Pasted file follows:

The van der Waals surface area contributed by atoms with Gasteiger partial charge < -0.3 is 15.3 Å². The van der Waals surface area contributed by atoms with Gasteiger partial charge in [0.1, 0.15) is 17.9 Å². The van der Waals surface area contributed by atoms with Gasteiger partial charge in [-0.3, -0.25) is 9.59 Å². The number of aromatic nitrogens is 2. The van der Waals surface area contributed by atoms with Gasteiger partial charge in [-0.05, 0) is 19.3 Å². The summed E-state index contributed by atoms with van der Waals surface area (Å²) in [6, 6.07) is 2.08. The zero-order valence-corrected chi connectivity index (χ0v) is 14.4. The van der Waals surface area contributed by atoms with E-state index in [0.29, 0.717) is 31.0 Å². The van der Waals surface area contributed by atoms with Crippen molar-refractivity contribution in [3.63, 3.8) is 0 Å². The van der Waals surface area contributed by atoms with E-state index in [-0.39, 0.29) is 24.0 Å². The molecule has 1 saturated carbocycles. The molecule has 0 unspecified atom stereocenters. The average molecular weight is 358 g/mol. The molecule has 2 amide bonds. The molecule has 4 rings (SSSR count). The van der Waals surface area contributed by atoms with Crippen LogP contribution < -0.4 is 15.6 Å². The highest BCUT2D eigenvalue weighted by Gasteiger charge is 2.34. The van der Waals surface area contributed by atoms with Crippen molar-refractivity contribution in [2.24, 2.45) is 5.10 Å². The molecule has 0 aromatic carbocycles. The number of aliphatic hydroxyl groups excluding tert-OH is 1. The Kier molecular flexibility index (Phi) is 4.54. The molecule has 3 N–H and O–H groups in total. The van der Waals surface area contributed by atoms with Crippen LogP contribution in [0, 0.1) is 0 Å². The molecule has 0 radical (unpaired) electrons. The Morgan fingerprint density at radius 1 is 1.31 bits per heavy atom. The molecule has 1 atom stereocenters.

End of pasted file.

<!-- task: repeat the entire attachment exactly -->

The van der Waals surface area contributed by atoms with Gasteiger partial charge < -0.3 is 15.3 Å². The van der Waals surface area contributed by atoms with Gasteiger partial charge in [0.1, 0.15) is 17.9 Å². The van der Waals surface area contributed by atoms with Gasteiger partial charge in [-0.3, -0.25) is 9.59 Å². The number of aromatic nitrogens is 2. The van der Waals surface area contributed by atoms with Gasteiger partial charge in [-0.05, 0) is 19.3 Å². The summed E-state index contributed by atoms with van der Waals surface area (Å²) in [6, 6.07) is 2.08. The zero-order valence-corrected chi connectivity index (χ0v) is 14.4. The van der Waals surface area contributed by atoms with E-state index in [0.29, 0.717) is 31.0 Å². The van der Waals surface area contributed by atoms with Crippen molar-refractivity contribution in [3.63, 3.8) is 0 Å². The van der Waals surface area contributed by atoms with E-state index in [-0.39, 0.29) is 24.0 Å². The molecule has 1 saturated carbocycles. The molecule has 0 unspecified atom stereocenters. The average molecular weight is 358 g/mol. The molecule has 2 amide bonds. The molecule has 4 rings (SSSR count). The van der Waals surface area contributed by atoms with Crippen LogP contribution < -0.4 is 15.6 Å². The highest BCUT2D eigenvalue weighted by Gasteiger charge is 2.34. The van der Waals surface area contributed by atoms with Crippen molar-refractivity contribution in [2.24, 2.45) is 5.10 Å². The molecule has 0 aromatic carbocycles. The number of aliphatic hydroxyl groups excluding tert-OH is 1. The Kier molecular flexibility index (Phi) is 4.54. The molecule has 3 N–H and O–H groups in total. The van der Waals surface area contributed by atoms with Crippen LogP contribution in [0, 0.1) is 0 Å². The molecule has 0 radical (unpaired) electrons. The Morgan fingerprint density at radius 1 is 1.31 bits per heavy atom. The molecule has 1 atom stereocenters.